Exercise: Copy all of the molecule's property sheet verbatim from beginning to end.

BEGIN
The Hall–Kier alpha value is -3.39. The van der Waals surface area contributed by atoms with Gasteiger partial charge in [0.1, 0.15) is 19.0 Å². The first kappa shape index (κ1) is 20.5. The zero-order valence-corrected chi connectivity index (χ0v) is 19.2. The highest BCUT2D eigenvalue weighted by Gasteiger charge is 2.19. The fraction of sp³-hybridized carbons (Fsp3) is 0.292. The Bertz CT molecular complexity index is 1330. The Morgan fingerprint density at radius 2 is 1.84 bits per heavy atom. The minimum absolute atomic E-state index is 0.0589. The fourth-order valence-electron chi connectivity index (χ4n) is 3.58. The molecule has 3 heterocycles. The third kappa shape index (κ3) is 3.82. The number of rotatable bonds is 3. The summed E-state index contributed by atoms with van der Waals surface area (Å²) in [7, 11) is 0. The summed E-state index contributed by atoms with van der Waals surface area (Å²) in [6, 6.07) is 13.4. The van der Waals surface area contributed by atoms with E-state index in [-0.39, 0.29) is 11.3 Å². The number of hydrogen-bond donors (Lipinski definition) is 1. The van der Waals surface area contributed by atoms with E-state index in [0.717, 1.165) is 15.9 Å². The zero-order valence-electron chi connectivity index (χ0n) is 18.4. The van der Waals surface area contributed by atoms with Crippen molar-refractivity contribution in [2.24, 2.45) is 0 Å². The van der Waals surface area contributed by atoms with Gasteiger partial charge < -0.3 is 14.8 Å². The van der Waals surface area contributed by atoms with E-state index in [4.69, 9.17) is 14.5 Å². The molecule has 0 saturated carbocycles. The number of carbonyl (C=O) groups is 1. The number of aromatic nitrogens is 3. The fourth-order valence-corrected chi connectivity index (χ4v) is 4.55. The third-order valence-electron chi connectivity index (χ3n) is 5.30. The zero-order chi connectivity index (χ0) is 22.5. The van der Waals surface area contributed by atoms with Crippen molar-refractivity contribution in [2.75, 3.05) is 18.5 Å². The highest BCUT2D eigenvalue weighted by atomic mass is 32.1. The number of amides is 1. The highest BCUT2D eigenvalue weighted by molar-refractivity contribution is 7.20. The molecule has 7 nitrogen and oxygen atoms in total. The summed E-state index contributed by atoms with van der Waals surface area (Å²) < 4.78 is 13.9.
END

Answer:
The Hall–Kier alpha value is -3.39. The van der Waals surface area contributed by atoms with Gasteiger partial charge in [0.1, 0.15) is 19.0 Å². The first kappa shape index (κ1) is 20.5. The zero-order valence-corrected chi connectivity index (χ0v) is 19.2. The highest BCUT2D eigenvalue weighted by Gasteiger charge is 2.19. The fraction of sp³-hybridized carbons (Fsp3) is 0.292. The Bertz CT molecular complexity index is 1330. The Morgan fingerprint density at radius 2 is 1.84 bits per heavy atom. The minimum absolute atomic E-state index is 0.0589. The fourth-order valence-electron chi connectivity index (χ4n) is 3.58. The molecule has 3 heterocycles. The third kappa shape index (κ3) is 3.82. The number of rotatable bonds is 3. The summed E-state index contributed by atoms with van der Waals surface area (Å²) in [7, 11) is 0. The summed E-state index contributed by atoms with van der Waals surface area (Å²) in [6, 6.07) is 13.4. The van der Waals surface area contributed by atoms with E-state index in [-0.39, 0.29) is 11.3 Å². The number of hydrogen-bond donors (Lipinski definition) is 1. The van der Waals surface area contributed by atoms with E-state index in [0.717, 1.165) is 15.9 Å². The zero-order valence-electron chi connectivity index (χ0n) is 18.4. The van der Waals surface area contributed by atoms with Crippen molar-refractivity contribution in [2.24, 2.45) is 0 Å². The van der Waals surface area contributed by atoms with Gasteiger partial charge < -0.3 is 14.8 Å². The van der Waals surface area contributed by atoms with E-state index in [4.69, 9.17) is 14.5 Å². The molecule has 0 saturated carbocycles. The number of carbonyl (C=O) groups is 1. The number of aromatic nitrogens is 3. The fourth-order valence-corrected chi connectivity index (χ4v) is 4.55. The third-order valence-electron chi connectivity index (χ3n) is 5.30. The zero-order chi connectivity index (χ0) is 22.5. The van der Waals surface area contributed by atoms with Crippen molar-refractivity contribution in [2.75, 3.05) is 18.5 Å². The highest BCUT2D eigenvalue weighted by atomic mass is 32.1. The number of amides is 1. The highest BCUT2D eigenvalue weighted by molar-refractivity contribution is 7.20. The molecule has 7 nitrogen and oxygen atoms in total. The summed E-state index contributed by atoms with van der Waals surface area (Å²) < 4.78 is 13.9.